Thursday, September 5, 2019
The Old Whatcom City Hall is one of three locations of the Whatcom Museum. Around 1900, Whatcom was one of four towns that merged into the Bellingham of today. The museum switches around exhibits so what was seen on this day may not be what would be seen in the past or future.
The old city hall was built before modern accessibility building codes. Thirty steep steps from the Prospect Street sidewalk led up to the main first floor entrance. Visitors with accessibility needs can use a basement entrance on the backside of the building. Contact the museum for basement entrance instructions.
On the first floor, an exhibit displays pieces from local artists. The above sculpture, about two feet tall, is an eye catcher.
The exhibits on the second floor covered the history of timber, fishing, shipping and railroad industries in the area.
A large colorized photo showed three men working on chopping down an old growth tree by hand. The stump is so large that the workers must first chop foot steps out of the tree so they have a place to stand while they systematically remove several cubic yards of tree trunk chop by chop. One estimate suggests it took three days to cut down a tree like this. That would not include the time it takes to strip the tree of its branches, work necessary to pull the tree out of the forest.
The scale of the tree and the amount of hard labor is staggering.
Museum dioramas are often beautifully crafted, rich in detail and historically accurate. These dioramas are no different with one exception. Each diorama had a cute Easter egg, something that didn’t really belong but does belong. A gift from the artist.
Sasquatch stands at the treeline, watching the logs being hauled off. Sasquatches aren’t real. Or are they?
Another diorama depicts logs being unloaded from trucks and dumped into a river. The river carries the logs downstream to a lumber mill where the logs will be processed and loaded on ships or trains for transport to market.
The Easter egg in this case is a shark swimming in the river. Sharks don’t swim in freshwater rivers.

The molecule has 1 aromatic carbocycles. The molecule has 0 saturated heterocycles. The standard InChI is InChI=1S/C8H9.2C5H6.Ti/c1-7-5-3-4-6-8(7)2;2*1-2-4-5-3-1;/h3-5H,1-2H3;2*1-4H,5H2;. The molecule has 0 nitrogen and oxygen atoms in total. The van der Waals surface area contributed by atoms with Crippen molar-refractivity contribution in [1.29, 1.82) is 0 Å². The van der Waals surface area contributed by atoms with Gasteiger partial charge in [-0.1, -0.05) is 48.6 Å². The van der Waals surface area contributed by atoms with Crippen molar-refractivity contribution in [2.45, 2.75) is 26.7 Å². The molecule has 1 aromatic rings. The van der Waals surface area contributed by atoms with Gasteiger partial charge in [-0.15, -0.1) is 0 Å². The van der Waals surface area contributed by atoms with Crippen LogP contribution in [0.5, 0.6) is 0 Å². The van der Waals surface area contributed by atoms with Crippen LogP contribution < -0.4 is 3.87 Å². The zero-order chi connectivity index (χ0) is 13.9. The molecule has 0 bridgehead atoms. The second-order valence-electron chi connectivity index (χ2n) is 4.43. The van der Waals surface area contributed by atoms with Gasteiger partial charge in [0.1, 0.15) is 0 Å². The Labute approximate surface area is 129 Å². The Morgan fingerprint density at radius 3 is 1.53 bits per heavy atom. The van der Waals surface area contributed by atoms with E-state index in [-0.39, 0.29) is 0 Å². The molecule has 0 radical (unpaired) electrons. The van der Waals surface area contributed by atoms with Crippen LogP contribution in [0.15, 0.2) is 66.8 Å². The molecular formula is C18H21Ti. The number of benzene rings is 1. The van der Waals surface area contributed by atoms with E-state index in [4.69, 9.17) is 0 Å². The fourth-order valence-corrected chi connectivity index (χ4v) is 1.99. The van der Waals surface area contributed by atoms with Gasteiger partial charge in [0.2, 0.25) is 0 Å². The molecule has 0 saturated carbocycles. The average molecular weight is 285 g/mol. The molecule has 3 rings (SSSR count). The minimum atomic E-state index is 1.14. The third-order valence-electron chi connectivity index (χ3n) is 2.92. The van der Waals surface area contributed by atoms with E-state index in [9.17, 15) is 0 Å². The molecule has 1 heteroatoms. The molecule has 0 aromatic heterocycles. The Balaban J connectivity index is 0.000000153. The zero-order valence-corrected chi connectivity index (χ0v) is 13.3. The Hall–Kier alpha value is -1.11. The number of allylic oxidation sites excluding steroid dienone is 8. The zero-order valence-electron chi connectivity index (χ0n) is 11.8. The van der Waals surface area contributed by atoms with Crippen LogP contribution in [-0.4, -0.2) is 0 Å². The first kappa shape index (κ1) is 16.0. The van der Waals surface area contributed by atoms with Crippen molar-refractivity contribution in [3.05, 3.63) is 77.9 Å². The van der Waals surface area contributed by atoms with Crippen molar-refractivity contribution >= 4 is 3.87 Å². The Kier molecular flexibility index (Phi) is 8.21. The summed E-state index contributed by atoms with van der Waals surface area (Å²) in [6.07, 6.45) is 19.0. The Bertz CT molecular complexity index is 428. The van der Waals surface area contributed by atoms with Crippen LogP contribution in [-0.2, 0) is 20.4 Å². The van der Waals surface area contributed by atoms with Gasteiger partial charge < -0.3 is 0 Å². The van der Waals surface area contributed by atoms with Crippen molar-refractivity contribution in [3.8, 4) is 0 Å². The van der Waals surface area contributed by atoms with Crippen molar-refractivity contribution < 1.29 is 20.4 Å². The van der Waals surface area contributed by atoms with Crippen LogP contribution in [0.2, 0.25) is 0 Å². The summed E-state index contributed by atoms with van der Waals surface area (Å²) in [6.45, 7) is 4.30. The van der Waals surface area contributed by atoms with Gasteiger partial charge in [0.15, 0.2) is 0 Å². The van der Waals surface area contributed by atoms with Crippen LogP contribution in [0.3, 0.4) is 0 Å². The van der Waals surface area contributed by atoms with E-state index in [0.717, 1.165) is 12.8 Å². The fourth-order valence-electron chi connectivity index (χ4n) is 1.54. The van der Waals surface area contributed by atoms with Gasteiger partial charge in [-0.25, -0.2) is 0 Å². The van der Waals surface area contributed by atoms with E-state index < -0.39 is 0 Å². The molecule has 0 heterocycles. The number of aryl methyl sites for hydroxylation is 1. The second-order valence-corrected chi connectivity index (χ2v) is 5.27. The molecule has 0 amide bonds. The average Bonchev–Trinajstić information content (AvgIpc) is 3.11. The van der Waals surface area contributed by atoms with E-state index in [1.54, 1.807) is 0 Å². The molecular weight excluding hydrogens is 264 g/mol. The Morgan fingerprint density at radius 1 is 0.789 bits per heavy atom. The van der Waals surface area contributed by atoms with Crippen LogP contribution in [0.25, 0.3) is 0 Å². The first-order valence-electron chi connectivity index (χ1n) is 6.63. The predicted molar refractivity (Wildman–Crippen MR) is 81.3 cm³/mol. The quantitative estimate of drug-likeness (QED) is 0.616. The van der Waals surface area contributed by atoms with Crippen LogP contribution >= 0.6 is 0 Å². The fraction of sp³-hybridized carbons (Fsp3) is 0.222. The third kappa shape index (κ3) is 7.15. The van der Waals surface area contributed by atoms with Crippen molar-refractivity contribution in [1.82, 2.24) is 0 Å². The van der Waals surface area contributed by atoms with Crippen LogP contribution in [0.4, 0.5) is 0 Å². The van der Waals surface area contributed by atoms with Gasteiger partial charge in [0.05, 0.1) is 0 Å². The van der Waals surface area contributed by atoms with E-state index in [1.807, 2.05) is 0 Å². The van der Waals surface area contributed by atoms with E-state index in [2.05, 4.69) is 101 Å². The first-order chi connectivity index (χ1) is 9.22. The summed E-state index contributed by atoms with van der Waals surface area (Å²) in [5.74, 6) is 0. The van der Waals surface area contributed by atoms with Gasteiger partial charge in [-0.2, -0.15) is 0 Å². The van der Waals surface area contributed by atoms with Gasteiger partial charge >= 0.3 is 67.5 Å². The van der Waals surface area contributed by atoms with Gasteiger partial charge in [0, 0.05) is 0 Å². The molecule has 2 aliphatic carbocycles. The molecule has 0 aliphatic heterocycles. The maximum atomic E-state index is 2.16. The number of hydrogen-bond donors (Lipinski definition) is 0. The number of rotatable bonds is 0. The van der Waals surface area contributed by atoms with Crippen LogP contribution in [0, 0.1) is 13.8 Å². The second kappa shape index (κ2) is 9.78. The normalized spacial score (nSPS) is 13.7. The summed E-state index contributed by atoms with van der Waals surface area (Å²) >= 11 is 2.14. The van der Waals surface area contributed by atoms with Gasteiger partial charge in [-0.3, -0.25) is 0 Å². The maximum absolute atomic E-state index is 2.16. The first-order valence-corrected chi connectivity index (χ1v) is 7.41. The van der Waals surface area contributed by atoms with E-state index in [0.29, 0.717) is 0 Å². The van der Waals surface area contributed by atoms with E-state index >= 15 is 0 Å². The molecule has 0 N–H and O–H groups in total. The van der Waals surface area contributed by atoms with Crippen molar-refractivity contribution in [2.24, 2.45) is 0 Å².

A large format panorama of a lumber mill operation hung on the wall. The panorama consisted of four individual pictures that were taken in such a way that there was no discernible overlap between the pictures. Slight differences in exposure on each image gives away the line between the pictures.
The pictures in the panorama were large enough and the detail great enough that it was worthwhile studying the scene. There was so much detail that the individual people were interesting. Slowly, this realization came upon us. Many of the people were showing up in more than one picture. Some people showed up in all four pictures.
First picture on right.
Second picture right to left.
Third picture right to left.
Left picture. Four out of four. This caused a smile. The photographer must have been in on the prank.
Ships were a major part of the transportation picture. They also fit into the fish industry. A number of intricate scale model ships were on display with descriptions on how each contributed to the overall history of industry in the area.
The third floor exhibit was a large collection of mounted birds. Placards next to the displays, like the one above, identified the bird within the display.
The Barred Owl was special as I had seen one in the wild the previous week and wasn’t sure which of the many owls it was.
Having seen a number of live wild raven’s in the area, it was nice to get up close for a look. Raven’s are smart enough to avoid close contact with people.
The museum provided a nice afternoon of entertainment. Glad I went.
Hope to see you on the road ahead.